Pastor Henry Madava has experienced the power of God firsthand. Once when he was leading an evangelistic meeting in Pakistan he prayed for a boy's clubbed foot and watched it become normal in an instant. The child's Muslim parents saw the miracle and immediately decided to become Christians.
Seven people in Madava's 6,500-member Victory Christian Church in Kiev, Ukraine, have been raised from the dead. Every Sunday dozens of people are healed at the altar while Madava prays from the stage.
"Lots of cancers are healed," says Madava, a native of Zimbabwe who came to Kiev in 1986 to study aeronautical engineering at a communist university. He began his church in 1992 with three people. Today it is the one of the largest churches in a country where few Africans live.'
Victory is not the only large church in Kiev pastored by an African. A few miles away, Sunday Adelaja—a Nigerian who came to Russia to study journalism—leads a 25,000-member congregation, the Embassy of God. Both men are successful, but they define success differently than many Americans do. Both Madava, 40, and Adelaja, 38, are concerned about what they call a "superstar syndrome" that is spreading from the United States to churches around the world. It seduces leaders to become arrogant and greedy. When Adelaja hears about the glamorous lifestyles of some American ministers, he gets a puzzled look on his face. "Is this a virus?" he asks.
Then he tells of one American minister who recently sent word that he must stay in the presidential suite in the most expensive hotel in Kiev when he visits. Adelaja can't understand why ministers should be pampered like rock stars. He measures New Testament faith not by the size of a preacher's personal jet but by how he loves and serves people.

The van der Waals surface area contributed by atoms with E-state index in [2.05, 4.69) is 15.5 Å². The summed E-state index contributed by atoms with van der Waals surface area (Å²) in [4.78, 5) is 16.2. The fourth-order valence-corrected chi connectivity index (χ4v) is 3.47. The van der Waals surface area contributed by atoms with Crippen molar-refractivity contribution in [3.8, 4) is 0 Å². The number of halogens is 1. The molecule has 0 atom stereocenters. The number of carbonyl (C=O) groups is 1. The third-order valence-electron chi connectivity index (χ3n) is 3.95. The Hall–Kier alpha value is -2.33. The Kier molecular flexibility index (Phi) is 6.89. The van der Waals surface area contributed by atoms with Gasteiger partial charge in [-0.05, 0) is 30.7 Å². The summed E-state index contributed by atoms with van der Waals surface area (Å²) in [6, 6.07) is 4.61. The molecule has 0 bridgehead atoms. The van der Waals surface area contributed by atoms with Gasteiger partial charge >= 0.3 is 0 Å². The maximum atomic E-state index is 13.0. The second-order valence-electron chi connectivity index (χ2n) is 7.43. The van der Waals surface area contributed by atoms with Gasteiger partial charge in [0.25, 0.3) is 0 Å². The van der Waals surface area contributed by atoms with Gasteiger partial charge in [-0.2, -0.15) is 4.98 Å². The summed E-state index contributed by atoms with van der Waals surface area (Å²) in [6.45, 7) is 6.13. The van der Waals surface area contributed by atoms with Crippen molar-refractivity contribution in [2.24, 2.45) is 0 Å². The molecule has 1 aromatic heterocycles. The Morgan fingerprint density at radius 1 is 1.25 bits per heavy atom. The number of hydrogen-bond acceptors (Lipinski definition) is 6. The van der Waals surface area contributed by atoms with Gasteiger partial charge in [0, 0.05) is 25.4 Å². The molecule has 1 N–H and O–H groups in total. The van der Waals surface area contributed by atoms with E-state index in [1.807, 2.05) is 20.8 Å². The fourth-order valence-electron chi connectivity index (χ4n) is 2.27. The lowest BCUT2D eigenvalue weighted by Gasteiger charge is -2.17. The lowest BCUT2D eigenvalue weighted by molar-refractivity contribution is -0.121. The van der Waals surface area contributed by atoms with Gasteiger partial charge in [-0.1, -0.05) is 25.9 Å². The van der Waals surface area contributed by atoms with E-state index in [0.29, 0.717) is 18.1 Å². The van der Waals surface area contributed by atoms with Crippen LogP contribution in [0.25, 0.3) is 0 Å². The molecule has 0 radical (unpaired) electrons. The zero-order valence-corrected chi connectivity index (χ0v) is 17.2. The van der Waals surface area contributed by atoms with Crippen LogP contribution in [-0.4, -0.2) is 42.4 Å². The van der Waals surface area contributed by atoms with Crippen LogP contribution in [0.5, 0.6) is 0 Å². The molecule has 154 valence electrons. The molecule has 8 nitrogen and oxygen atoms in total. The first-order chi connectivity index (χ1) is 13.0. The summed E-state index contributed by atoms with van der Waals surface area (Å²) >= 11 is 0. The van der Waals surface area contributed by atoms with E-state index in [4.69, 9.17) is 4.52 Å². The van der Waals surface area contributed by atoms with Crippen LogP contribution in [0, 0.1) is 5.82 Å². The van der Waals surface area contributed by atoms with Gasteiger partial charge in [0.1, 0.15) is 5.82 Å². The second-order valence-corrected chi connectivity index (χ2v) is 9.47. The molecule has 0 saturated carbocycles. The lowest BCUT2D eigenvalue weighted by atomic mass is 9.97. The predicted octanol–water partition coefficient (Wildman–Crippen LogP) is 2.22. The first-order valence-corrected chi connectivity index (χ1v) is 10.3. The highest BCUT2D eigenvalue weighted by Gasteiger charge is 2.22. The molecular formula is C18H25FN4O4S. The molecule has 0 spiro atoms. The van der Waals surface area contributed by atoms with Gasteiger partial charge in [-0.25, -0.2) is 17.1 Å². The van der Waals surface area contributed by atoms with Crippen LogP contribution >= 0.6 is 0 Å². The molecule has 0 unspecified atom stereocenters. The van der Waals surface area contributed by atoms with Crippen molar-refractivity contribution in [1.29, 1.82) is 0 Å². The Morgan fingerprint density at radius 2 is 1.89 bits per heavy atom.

Both Adelaja and Madava have endured persecution in a nation that still struggles with communism, racism and mafia control. Madava has received death threats, and the government has tried to deport Adelaja numerous times. Newspapers have run cartoons portraying both men as savages with bones through their noses.
Both men have built impressive ministries with little support from the West. Victory has planted 85 churches in Ukraine and another 23 in other parts of the world. The Embassy of God has spawned 450 autonomous congregations that do not tithe to the headquarters. Adelaja is opposed to starting a denomination, and he doesn't want his name on anyone's marquee.
"Everybody is busy building a big church. Let's build the kingdom," he says. Madava was brutally honest when I asked him about the American church. "Many leaders in America have received the anointing but they have become clouds without water," he says. "Most of them seem to lose the anointing. I wish the American church could keep the water in the cloud."
Americans who visit Adelaja's cavernous church in Kiev are surprised when they see the modest lifestyle of this modern apostle. He and his Nigerian wife, Bosé, and their three children live in a three-bedroom apartment. He drives a 2002 Dodge Caravan. He also spends one week a month praying and fasting.
Why is it that Americans whose churches are not even one-tenth the size of Adelaja's think they deserve five-star treatment?
Madava offered me the answer: "God asked me once whether I wanted to be (1) more powerful, or (2) more important. I decided I would rather be powerful in God than to be part of 'the club.'"
I wish Madava and Adelaja would spend some time in the United States. They need to give us a brotherly kick in the rear end. After listening to these guys for a few hours, it was obvious to me that God has anointed men and women from the developing world to lead the church into the 21st century. We need to emulate their radical humility.
J. Lee Grady is editor of Charisma and author of 10 Lies the Church Tells Women (Charisma House). His ministry, The Mordecal Project, focuses on empowering women in ministry and confronting abuse. To read past columns in Charisma by J. Lee Grady, log on at www.charismamag.com/grady.
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